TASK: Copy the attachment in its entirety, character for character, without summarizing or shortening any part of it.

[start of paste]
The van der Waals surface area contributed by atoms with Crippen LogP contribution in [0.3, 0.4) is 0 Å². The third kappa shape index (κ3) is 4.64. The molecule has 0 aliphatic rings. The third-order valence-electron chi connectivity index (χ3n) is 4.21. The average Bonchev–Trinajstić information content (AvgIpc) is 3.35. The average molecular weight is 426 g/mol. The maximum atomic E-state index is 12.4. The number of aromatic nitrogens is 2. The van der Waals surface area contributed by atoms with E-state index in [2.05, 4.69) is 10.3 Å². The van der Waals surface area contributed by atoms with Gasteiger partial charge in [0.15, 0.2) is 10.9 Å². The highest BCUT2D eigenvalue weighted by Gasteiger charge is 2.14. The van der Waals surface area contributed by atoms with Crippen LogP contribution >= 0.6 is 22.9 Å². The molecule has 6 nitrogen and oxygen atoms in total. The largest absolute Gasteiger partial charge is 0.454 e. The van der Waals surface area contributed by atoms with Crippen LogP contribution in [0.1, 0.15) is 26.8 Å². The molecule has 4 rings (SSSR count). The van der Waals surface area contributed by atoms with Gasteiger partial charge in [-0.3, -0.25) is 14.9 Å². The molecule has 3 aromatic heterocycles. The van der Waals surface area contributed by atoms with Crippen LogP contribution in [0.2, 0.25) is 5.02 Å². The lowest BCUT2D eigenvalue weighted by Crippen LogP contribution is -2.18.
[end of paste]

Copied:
The van der Waals surface area contributed by atoms with Crippen LogP contribution in [0.3, 0.4) is 0 Å². The third kappa shape index (κ3) is 4.64. The molecule has 0 aliphatic rings. The third-order valence-electron chi connectivity index (χ3n) is 4.21. The average Bonchev–Trinajstić information content (AvgIpc) is 3.35. The average molecular weight is 426 g/mol. The maximum atomic E-state index is 12.4. The number of aromatic nitrogens is 2. The van der Waals surface area contributed by atoms with E-state index in [2.05, 4.69) is 10.3 Å². The van der Waals surface area contributed by atoms with Gasteiger partial charge in [0.15, 0.2) is 10.9 Å². The highest BCUT2D eigenvalue weighted by Gasteiger charge is 2.14. The van der Waals surface area contributed by atoms with Crippen LogP contribution >= 0.6 is 22.9 Å². The molecule has 6 nitrogen and oxygen atoms in total. The largest absolute Gasteiger partial charge is 0.454 e. The van der Waals surface area contributed by atoms with Crippen LogP contribution in [0.1, 0.15) is 26.8 Å². The molecule has 4 rings (SSSR count). The van der Waals surface area contributed by atoms with Gasteiger partial charge in [-0.3, -0.25) is 14.9 Å². The molecule has 3 aromatic heterocycles. The van der Waals surface area contributed by atoms with Crippen LogP contribution in [0.2, 0.25) is 5.02 Å². The lowest BCUT2D eigenvalue weighted by Crippen LogP contribution is -2.18.